I was just really bored of “Zombie Wars”, really quickly. The undead are almost always used as a metaphor in movies, but giving them the rudiments of society while keeping them the same shambling, mindless group, just seems silly. I’m not even mentioning the pathetic makeup effects or the fact we’ve got another damn military base in the middle of the forest in some tents, because it’s par for the course in the Prior-verse. Oh, for those of you keeping count, Ted Prior pops up for a five second wordless cameo as one of the good guy soldiers, right at the very end.

Forgive me for spoilers, but the ending is so utterly stupid I have to mention it. We’ve seen the two guards of the “bad” human village (they taught the zombies how to farm humans so they’d apparently leave them alone? Sure, why not) a few times, sniping zombies as they approach, and right at the end David is emerging from the wilderness, having tried to find Star. First up, the “good” soldiers leave the two guards with their rifles as they walk into the village, even though they could have been shot with those rifles as soon as their backs were turned; then, they see David, a perfectly clean human who doesn’t look anything like a zombie, and just shoot him. Now, this is perhaps a reference to the ending of “Night Of The Living Dead”, but it’s a really cloth-eared one.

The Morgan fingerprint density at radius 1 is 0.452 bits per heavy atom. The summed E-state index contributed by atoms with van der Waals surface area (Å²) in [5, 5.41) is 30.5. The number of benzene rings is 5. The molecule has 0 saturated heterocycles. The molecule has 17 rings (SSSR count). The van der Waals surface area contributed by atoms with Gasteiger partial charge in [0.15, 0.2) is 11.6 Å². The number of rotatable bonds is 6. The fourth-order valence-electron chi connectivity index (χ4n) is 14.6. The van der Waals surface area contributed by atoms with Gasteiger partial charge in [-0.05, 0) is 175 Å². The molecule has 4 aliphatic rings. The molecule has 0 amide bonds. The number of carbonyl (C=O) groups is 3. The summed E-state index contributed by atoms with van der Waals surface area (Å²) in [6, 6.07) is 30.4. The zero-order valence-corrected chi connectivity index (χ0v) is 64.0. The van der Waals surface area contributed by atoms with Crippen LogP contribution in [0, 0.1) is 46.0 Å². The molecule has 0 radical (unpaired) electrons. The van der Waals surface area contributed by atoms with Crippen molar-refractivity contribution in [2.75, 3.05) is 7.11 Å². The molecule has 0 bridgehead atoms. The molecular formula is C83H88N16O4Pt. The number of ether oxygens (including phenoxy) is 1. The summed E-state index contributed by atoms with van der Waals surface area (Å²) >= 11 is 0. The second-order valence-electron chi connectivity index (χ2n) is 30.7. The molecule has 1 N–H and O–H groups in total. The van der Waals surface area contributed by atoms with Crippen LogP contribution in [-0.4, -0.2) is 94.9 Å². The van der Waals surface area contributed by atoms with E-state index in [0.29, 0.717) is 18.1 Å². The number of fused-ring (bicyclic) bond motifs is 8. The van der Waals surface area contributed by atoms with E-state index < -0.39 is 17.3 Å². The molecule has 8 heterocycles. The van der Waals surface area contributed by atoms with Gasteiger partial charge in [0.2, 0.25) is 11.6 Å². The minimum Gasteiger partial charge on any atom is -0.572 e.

I’d say the acting is pretty strong, but absolutely nothing else is. Prior really should have quit in the late 90s, I’ve got no idea why he’d wait all that time and come back with something like this. A waste of time on every level.

Rating: thumbs down

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Nudist Colony Of The Dead (1991)

In a sense, a title like this is critic-proof: you’ll see it and instantly decide whether you’ll want to watch it or not. So, this review isn’t really aimed at those people who’ve already stopped reading this and have headed to eBay (or to www.pirromount.com, where I’ll be spending some money in the upcoming weeks), it’s aimed at those who’d immediately dismiss such a weird title.